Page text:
How to Craft a Business Athlete

Sharon Heckel, VP of people empowerment for SolarCity, believes that having a strong mind in business is the same as having a strong mind in sports

Sharon Heckel works in human resources, but she actually talks a good deal about sports. It’s not because there’s a big game on, though. No, she talks about sports because, as Heckel points out, the same principles apply to business. “Work is a massive team sport since you are all dependent on one another,” she says. “You all have to know what your position is. You need great people on the team. Sometimes if you’re having a stressful day, you need to step out and go on the bench so someone else can go in for you. I think there are a lot of metaphors there of helping each other, of supporting each other, of someone else filling in if someone’s having a bad day.”

Heckel has to ensure that this type of athletic-minded harmony occurs every day at her workplace. Since July 2015, her role has been vice president of people empowerment at SolarCity, the California-based leader in providing clean energy to homes, businesses, schools, and government organizations at a lower cost than fossil fuels. Shareholders recently approved a multibillion dollar merger between SolarCity and Tesla, another Elon Musk company. The goal of the merger is to create a single integrated clean energy company; together, SolarCity and Tesla will aim to sell homeowners solar panels and the all-electric vehicles they will power.

Since much of the discussion revolves around sports, it’s easy to picture Heckel’s role at SolarCity as that of a coach. “Basically, we have a recruiting team that brings people into the organization,” she explains. “Once they’re here, I’m responsible for them: professional development, employee relations, an effective work environment, their compensation structure . . . really anything that occurs with them through their life cycle of employment.”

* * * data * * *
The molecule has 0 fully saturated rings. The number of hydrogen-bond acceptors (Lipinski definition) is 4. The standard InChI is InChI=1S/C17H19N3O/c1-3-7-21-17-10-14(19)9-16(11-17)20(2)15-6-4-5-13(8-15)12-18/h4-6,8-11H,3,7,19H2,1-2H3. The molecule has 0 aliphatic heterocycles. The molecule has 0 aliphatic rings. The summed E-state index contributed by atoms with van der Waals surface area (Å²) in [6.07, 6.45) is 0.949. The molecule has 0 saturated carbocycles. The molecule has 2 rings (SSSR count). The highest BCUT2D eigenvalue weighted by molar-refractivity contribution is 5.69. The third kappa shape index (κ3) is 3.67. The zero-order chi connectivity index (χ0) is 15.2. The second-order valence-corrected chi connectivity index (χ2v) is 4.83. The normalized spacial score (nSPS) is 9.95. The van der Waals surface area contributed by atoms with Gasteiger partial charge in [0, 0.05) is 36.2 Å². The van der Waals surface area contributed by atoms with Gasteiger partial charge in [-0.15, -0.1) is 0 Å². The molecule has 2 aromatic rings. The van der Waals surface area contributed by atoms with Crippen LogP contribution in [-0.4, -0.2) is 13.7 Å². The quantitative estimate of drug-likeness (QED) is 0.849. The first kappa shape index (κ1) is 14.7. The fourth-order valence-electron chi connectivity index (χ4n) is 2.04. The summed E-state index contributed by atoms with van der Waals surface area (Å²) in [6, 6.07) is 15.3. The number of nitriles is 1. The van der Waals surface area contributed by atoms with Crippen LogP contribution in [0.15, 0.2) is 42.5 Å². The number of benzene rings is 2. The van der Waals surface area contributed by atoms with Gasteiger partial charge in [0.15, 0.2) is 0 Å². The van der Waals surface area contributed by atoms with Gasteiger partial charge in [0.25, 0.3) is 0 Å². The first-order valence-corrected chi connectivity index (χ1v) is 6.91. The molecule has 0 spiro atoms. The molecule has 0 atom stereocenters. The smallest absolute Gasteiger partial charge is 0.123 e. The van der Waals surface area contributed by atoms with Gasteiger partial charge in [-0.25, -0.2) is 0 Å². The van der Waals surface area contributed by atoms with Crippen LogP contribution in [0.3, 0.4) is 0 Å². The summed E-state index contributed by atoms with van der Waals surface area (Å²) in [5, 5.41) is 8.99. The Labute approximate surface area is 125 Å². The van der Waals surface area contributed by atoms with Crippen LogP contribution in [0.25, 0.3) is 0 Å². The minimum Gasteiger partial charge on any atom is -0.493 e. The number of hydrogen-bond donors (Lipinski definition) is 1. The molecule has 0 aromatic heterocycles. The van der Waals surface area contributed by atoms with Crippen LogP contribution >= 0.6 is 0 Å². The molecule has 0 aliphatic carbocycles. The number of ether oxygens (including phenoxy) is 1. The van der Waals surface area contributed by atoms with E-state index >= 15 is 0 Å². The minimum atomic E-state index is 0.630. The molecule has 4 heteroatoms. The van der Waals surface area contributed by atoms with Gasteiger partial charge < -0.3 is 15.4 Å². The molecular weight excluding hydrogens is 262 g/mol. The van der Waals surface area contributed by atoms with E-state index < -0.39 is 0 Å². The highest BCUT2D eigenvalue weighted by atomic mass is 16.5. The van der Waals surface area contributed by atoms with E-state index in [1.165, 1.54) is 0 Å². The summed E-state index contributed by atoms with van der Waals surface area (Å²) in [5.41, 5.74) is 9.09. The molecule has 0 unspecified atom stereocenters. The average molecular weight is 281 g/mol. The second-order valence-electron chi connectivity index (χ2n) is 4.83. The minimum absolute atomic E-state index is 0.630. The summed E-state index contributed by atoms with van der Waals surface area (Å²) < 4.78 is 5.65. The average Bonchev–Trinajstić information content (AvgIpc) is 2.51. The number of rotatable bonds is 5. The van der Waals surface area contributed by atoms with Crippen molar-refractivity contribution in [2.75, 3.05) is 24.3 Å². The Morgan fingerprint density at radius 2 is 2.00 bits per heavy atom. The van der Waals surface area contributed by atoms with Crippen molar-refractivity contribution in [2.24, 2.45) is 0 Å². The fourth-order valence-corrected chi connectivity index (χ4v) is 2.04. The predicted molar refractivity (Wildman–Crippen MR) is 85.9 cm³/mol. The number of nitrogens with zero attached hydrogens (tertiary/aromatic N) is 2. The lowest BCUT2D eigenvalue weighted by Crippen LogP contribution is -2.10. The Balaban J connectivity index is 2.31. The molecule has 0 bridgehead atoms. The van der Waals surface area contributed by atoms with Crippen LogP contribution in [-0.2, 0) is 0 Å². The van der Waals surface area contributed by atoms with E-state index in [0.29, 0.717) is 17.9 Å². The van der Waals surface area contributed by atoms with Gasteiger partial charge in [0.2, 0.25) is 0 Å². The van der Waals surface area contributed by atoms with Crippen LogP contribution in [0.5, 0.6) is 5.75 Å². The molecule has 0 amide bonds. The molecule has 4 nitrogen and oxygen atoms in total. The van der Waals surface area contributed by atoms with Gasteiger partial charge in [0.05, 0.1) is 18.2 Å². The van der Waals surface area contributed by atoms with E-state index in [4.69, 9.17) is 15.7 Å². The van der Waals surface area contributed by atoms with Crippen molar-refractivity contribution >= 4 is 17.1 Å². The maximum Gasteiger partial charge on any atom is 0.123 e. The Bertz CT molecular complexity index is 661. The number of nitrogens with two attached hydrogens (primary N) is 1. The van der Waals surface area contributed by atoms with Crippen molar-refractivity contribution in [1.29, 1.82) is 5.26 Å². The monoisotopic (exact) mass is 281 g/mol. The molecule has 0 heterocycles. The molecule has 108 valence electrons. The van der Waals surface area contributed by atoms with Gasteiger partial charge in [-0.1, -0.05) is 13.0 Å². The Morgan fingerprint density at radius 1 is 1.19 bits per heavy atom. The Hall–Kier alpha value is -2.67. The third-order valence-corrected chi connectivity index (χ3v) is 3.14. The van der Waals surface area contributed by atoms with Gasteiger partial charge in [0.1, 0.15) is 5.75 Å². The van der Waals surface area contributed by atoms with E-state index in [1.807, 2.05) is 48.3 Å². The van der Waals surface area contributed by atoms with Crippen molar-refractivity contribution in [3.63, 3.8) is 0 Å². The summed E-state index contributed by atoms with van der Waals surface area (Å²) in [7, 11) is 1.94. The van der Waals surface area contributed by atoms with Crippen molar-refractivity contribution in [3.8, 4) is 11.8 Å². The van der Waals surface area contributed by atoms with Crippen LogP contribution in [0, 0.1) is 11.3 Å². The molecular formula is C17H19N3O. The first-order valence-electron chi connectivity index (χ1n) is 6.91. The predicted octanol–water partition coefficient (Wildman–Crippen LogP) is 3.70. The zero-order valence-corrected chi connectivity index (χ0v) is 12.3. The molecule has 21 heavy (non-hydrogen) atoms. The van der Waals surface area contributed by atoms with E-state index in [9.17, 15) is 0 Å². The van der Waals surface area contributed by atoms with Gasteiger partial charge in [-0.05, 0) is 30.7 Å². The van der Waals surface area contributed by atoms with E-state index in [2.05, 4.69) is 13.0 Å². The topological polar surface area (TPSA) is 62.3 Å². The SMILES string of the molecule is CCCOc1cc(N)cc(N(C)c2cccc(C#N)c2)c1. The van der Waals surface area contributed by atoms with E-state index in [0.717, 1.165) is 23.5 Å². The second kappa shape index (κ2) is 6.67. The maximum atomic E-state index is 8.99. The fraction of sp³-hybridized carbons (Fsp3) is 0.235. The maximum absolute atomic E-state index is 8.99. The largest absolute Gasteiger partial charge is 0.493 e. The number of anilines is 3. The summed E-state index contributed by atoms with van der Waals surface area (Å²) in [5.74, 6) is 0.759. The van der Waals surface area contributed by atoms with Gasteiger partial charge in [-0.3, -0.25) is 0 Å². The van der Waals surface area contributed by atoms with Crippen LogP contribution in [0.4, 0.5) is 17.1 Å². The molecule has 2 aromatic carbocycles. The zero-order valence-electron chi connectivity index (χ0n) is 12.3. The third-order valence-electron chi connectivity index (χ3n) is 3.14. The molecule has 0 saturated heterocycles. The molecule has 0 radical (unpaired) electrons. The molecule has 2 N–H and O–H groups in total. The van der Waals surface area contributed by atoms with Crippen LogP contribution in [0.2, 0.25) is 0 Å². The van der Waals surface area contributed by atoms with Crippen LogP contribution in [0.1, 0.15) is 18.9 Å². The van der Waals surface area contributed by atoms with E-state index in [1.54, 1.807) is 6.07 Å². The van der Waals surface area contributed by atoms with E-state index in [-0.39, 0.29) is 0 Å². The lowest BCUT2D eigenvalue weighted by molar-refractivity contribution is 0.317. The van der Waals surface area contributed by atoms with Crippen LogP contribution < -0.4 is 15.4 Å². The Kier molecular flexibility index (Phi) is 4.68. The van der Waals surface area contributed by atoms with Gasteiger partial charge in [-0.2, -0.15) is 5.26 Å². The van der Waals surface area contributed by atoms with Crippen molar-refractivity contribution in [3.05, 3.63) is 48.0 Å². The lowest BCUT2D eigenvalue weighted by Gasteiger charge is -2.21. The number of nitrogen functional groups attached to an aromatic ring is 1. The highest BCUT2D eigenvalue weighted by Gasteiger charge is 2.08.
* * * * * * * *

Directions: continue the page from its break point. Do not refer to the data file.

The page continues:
That approach is coupled with the company’s important mission of combating climate change—not just with its products, but in day-to-day operations. Heckel finds it to be rewarding work, to say the least, and the latest chapter of a career that’s been defined by her ability to foster teamwork and collaboration. Before coming to SolarCity, she served as vice president of organizational effectiveness at Kaiser Permanente, and prior to that, she was part of the global business services consulting division at IBM. Her roles at the two different companies shared one quality: longevity. She put in eleven years at IBM and seven at Kaiser Permanente. This isn’t just a coincidence. “I’m not a big jumper,” she says. “I invest a lot of time and energy into getting to know the organization and working to make a difference.”

At Kaiser Permanente, Heckel’s success at the company led to her winning a Most Powerful & Influential Women Award from the California Diversity Council in 2015. But she wasn’t just born with the five qualities that make up the awards criteria: leadership excellence, clout in the organization, sustained accomplishments, leadership within the community, and operating with the highest ethical standards. She had to begin sharpening these skills long before she started her career. In fact, many of the experiences that have informed her professional life happened in her childhood.